November 2017 | view this story as a .pdf
We’ve earned our 18 hours of fame.
By Colin W. Sargent
The 18-Hour City. It’s a nifty investment handle, though it has yet to crack into café society.
Will it become the lingua franca of commercial-real-estate gurus? How better to describe emerging cultural capitals like Portland, Maine!
We’re not too urban, like Manhattan–a nerve-jangling ‘24-hour city.’ We’re walkable and suburban, yet we still enjoy the illusion of a skyline, though our proportions are so bijou gulls and eagles can rest on our tallest buildings.
We haven’t ‘renaissanced’ in such a mercantile way that everyone’s sick of us, and (I’ll drop to a whisper) we’re just a shade too genuine to be hipster. Oh, yeah, Portland, Maine. For many visitors, we beckon like the last drink they’ve never tried.
After all, Brooklyn’s so 2014. Ditto for Portland, Oregon, with 10 times our population but a fraction of our originality.
Richard Barringer of The Muskie School is interested in the concept and its origins. “It started with the 24-hour city, with real-estate types. The first time I heard of the 24-hour city was from a developer in Boston in the 1980s, before Boston became a 24-hour city. I feel that yes, Portland is evolving into an 18-hour city, with exceptions. There’s the fragmentation of effort, and the absence of a coherent strategy for moving forward–not just a haphazard response to immediate real-estate opportunities. Right now, there’s the absence of a really commanding sense of public transportation here, because the age of the automobile is coming to a crashing end, I hope, as a public transportation solution.”
The attraction of an 18-hour city seems to dovetail with the new study “Greater Portland Tomorrow: Choices for Sustained Prosperity,” Fall 2017. This report, the work of a team led by Barringer, is available electronically at digitalcommons.usm.maine.edu.
Just like the 18-hour city criteria, the need for new workers coming to Portland is a driver. Consider this variable, addressed by graphs in the study: “Imagine if no one moved to Portland for 16 years, not a soul. What would happen to the economy and labor force? What about taxes for public schools and needed public infrastructure? Then, imagine that 1,500 young adults move to Portland each year. How would this change the labor force and economy?”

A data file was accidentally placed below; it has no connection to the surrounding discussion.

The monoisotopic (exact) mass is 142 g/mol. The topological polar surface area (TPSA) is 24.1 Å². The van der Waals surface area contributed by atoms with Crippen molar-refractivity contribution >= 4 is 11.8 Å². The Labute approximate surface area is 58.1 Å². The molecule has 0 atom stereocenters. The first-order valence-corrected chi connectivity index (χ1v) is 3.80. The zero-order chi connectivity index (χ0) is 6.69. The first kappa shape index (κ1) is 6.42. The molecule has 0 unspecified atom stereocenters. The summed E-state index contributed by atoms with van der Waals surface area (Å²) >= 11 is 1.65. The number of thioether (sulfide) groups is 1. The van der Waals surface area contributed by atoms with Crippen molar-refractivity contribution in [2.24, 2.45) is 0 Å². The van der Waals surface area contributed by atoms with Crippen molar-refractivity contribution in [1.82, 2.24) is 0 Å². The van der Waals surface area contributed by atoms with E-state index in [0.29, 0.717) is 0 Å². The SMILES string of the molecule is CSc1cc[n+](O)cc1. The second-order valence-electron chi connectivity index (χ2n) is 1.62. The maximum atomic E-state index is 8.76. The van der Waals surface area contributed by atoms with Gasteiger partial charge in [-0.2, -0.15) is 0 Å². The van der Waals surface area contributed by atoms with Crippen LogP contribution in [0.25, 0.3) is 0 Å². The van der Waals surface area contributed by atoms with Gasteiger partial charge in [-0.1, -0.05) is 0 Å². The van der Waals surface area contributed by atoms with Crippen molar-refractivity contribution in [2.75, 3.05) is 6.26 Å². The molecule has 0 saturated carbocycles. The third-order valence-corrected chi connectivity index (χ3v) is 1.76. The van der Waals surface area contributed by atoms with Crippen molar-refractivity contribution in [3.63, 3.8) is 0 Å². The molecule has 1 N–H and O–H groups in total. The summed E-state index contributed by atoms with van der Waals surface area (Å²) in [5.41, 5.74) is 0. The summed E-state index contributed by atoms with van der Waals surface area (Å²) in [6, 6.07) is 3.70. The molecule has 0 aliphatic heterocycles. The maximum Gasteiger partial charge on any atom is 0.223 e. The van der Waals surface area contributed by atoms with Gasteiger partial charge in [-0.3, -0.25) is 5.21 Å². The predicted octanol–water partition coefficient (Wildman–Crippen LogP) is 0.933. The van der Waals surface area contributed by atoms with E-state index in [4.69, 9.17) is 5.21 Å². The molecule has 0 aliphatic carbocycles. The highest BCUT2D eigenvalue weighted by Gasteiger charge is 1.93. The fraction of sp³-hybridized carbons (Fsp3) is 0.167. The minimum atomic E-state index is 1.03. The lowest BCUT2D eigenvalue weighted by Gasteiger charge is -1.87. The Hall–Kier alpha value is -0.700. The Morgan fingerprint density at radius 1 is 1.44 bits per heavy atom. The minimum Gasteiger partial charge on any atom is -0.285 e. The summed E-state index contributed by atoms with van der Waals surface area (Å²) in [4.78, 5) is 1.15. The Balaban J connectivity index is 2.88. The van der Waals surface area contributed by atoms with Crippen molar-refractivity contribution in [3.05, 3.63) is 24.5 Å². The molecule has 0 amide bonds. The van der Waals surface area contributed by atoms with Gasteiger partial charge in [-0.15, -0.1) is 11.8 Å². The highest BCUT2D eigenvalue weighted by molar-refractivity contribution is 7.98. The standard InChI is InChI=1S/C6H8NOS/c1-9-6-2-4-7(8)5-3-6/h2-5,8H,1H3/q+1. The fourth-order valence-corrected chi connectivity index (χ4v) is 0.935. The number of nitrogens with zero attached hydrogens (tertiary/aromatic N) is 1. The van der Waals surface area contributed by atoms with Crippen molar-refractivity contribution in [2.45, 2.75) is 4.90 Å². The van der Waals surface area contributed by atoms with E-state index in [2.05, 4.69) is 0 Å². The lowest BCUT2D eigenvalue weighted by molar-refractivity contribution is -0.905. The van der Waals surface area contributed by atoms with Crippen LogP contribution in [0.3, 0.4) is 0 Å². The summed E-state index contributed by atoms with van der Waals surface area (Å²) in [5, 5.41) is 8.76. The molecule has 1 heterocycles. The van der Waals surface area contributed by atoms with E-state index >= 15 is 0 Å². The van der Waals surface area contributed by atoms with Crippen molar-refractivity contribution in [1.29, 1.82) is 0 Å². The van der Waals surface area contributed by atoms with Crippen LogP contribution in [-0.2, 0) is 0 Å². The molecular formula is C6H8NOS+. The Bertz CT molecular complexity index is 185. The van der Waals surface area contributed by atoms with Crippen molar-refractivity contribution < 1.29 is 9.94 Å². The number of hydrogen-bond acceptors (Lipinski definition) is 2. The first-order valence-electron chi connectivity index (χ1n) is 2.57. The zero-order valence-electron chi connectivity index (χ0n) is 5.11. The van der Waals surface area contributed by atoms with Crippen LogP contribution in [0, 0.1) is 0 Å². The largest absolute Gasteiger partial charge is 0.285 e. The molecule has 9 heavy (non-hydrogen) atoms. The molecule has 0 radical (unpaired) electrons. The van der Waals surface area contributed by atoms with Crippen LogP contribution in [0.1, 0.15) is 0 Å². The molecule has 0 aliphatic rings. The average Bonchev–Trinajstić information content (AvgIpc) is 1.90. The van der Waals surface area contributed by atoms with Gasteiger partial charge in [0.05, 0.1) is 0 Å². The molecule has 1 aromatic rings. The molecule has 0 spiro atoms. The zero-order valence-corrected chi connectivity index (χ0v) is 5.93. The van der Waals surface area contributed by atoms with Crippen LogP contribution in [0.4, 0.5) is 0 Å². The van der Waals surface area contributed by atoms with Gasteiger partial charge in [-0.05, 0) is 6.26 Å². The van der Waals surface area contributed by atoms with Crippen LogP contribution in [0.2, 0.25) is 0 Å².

Because Huffington Post financial writer Rebecca Lake helped conceptualize the 18-Hour City and legitimized it with her definition of the term in Investopedia, here’s how she breaks this “viable investment alternative” down: “An 18-Hour City is a second-tier city with above-average urban population growth that offers a lower cost of living and lower cost of doing business than first-tier cities.”
Lake identifies the “big six” as first tier: “Boston, Chicago, Los Angeles, New York, San Francisco, and Washington, D.C.”
That’s an 18-hour city, then? “Charlotte, Denver and Portland, for example, have become target for Millennials [the word emphasized in click-thru blue] whose goal is launching or advancing their career. Eighteen-hour cities are often characterized by the availability of recreation and entertainment opportunities that extend beyond what the typical suburban city affords.”
Whoops, she means the ‘other’ Portland.
Paradoxically, I feel Charlotte, Denver, and the ‘other’ Portland are so obviously 18-hour cities that they aren’t really 18-hour cities anymore. Why would (I use Lake’s term) Millennials target these destinations if their older brothers and sisters have already tried them on and pushed them to the back of the closet (along with that velour hoodie you were sure would change everything)?
Sorry, Portland, Oregon, but PDX is so 2011. PWM is the rising commodity. Just look at the Yahoo smackdown between the two Portlands online. Portlandia is in its last season. That says it all. This is the year of PWM rising (we have much better sculptures at our airport than Denver). Oh, and by the way, the proper pronunciation of “Keep Portland Weird” is ‘WEE-ID.’